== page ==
For a solid week now, media types have been discussing the ethical and economic quandaries of asking writers to write for free. For—oh, about a decade and a half now, at least—media types have been discussing how the internet might affect the longstanding economic model of journalism as an industry. Now, one of most highly credentialed media thinkers in America weighs in with a proposal: Hey, someone should do something about that.
L. Gordon Crovitz is the former publisher of the WSJ, who stepped down in 2007, but still writes a column for the paper. Today—not several years ago, but today!—Crovitz asks, "What happens to in-depth reporting in the age of the blog post?"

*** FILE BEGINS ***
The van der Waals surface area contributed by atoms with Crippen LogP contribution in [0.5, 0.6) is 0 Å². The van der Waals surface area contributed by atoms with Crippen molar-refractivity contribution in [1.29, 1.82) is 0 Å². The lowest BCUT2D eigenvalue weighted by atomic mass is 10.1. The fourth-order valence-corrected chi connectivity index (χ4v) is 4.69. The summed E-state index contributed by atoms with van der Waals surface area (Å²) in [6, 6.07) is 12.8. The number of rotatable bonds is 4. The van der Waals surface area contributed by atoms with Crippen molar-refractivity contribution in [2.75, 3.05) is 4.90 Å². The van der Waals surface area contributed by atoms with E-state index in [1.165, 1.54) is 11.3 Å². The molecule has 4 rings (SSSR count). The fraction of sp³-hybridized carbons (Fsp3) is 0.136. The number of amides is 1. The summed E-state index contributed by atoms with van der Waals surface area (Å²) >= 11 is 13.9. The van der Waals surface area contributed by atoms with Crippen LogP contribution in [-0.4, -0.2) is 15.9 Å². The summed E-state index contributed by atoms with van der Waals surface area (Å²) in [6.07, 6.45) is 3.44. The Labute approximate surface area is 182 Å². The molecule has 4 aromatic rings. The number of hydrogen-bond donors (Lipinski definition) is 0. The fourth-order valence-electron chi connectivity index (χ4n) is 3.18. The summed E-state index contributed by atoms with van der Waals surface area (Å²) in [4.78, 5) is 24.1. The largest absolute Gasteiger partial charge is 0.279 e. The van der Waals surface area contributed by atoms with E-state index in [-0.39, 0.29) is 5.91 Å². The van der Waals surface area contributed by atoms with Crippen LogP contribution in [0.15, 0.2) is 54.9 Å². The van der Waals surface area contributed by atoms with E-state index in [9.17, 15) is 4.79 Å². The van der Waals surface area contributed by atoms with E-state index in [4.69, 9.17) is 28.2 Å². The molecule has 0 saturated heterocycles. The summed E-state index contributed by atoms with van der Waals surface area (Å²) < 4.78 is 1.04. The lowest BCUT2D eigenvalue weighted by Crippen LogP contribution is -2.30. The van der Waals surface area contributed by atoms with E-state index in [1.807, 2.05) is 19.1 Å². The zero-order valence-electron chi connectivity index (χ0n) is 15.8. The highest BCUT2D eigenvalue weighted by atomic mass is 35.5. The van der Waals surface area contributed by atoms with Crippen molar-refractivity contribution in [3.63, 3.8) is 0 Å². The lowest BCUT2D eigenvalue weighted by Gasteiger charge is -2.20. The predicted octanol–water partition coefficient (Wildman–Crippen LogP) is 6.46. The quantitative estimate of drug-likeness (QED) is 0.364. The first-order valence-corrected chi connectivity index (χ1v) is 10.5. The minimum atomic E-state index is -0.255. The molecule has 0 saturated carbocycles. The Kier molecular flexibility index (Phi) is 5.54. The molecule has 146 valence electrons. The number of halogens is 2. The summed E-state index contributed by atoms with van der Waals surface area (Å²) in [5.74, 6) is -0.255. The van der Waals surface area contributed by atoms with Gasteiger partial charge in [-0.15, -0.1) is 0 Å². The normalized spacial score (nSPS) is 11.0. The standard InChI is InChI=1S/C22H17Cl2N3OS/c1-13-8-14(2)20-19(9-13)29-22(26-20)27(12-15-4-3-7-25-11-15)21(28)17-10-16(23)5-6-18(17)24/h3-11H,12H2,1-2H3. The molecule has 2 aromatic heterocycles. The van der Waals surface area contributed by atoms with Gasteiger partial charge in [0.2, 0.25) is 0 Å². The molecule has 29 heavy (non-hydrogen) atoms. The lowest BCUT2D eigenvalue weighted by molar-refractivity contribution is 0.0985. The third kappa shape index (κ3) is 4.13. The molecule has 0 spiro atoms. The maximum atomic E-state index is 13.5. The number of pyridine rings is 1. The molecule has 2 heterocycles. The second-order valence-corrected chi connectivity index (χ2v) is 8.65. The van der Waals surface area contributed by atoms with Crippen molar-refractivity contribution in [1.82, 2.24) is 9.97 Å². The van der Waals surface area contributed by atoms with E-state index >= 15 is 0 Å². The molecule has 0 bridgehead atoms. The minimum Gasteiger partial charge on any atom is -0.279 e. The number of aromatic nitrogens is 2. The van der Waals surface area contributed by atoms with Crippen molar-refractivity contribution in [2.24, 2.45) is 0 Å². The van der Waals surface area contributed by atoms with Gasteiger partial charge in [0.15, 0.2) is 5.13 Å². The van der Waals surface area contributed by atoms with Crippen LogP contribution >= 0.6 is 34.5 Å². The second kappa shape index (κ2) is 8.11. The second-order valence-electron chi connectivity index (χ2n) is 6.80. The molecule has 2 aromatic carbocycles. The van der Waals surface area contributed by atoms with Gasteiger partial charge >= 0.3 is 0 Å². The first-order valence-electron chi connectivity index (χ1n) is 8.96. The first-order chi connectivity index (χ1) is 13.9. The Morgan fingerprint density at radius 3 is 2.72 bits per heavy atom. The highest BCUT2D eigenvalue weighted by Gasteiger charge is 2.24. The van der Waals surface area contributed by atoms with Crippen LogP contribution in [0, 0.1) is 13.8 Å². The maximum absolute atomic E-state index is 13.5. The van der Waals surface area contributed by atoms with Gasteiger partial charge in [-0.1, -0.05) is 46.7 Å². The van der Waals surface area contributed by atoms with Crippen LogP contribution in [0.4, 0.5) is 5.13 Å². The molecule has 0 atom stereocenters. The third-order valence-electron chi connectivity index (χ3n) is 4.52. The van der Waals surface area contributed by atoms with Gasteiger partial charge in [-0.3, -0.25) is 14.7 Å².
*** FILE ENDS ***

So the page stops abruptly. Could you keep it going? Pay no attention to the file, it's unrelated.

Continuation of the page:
Real interesting question, L. Gordon. We are salivating to hear the expertise of a man who is a highly paid media industry advisor and board member of several media companies. Let's jump right to your conclusion:
The tumult in the news industry is driven by declines in advertising revenues. Readers still value news, both light blog posts and in-depth reporting. Some journalism will be unpaid, but the kind that makes a difference-that finds and questions Pol Pots and drug lords-will continue to cost money. We need to find ways of paying for it.
"We need to find ways of paying for it."—the complete proposal of a man who actually co-founded a company dedicated to helping newspapers make money off online readers. (The fact that he is writing vague columns about the problem years later will tell you how successful his company was at solving the problem in question.)